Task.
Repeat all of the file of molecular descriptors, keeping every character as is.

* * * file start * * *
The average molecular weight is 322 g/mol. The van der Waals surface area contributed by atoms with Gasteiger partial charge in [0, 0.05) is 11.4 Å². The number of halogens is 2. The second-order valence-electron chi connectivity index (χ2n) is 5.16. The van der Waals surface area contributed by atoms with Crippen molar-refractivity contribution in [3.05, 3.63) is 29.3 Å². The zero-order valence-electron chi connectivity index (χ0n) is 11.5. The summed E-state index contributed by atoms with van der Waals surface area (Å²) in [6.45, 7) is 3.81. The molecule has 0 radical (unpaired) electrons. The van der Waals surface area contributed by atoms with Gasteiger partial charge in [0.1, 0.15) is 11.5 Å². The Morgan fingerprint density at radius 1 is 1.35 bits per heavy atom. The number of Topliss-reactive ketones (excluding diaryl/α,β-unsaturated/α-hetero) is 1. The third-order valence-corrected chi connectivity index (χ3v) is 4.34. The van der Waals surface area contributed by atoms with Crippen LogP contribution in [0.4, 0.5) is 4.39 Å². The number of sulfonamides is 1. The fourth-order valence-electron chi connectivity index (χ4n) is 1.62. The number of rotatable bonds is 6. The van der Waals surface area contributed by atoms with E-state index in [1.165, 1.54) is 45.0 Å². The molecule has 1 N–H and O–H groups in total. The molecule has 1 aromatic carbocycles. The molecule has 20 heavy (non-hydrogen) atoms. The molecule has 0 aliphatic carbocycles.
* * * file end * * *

The average molecular weight is 322 g/mol. The van der Waals surface area contributed by atoms with Gasteiger partial charge in [0, 0.05) is 11.4 Å². The number of halogens is 2. The second-order valence-electron chi connectivity index (χ2n) is 5.16. The van der Waals surface area contributed by atoms with Crippen molar-refractivity contribution in [3.05, 3.63) is 29.3 Å². The zero-order valence-electron chi connectivity index (χ0n) is 11.5. The summed E-state index contributed by atoms with van der Waals surface area (Å²) in [6.45, 7) is 3.81. The molecule has 0 radical (unpaired) electrons. The van der Waals surface area contributed by atoms with Gasteiger partial charge in [0.1, 0.15) is 11.5 Å². The Morgan fingerprint density at radius 1 is 1.35 bits per heavy atom. The number of Topliss-reactive ketones (excluding diaryl/α,β-unsaturated/α-hetero) is 1. The third-order valence-corrected chi connectivity index (χ3v) is 4.34. The van der Waals surface area contributed by atoms with Crippen LogP contribution in [0.4, 0.5) is 4.39 Å². The number of sulfonamides is 1. The fourth-order valence-electron chi connectivity index (χ4n) is 1.62. The number of rotatable bonds is 6. The van der Waals surface area contributed by atoms with E-state index in [1.165, 1.54) is 45.0 Å². The molecule has 1 N–H and O–H groups in total. The molecule has 1 aromatic carbocycles. The molecule has 20 heavy (non-hydrogen) atoms. The molecule has 0 aliphatic carbocycles.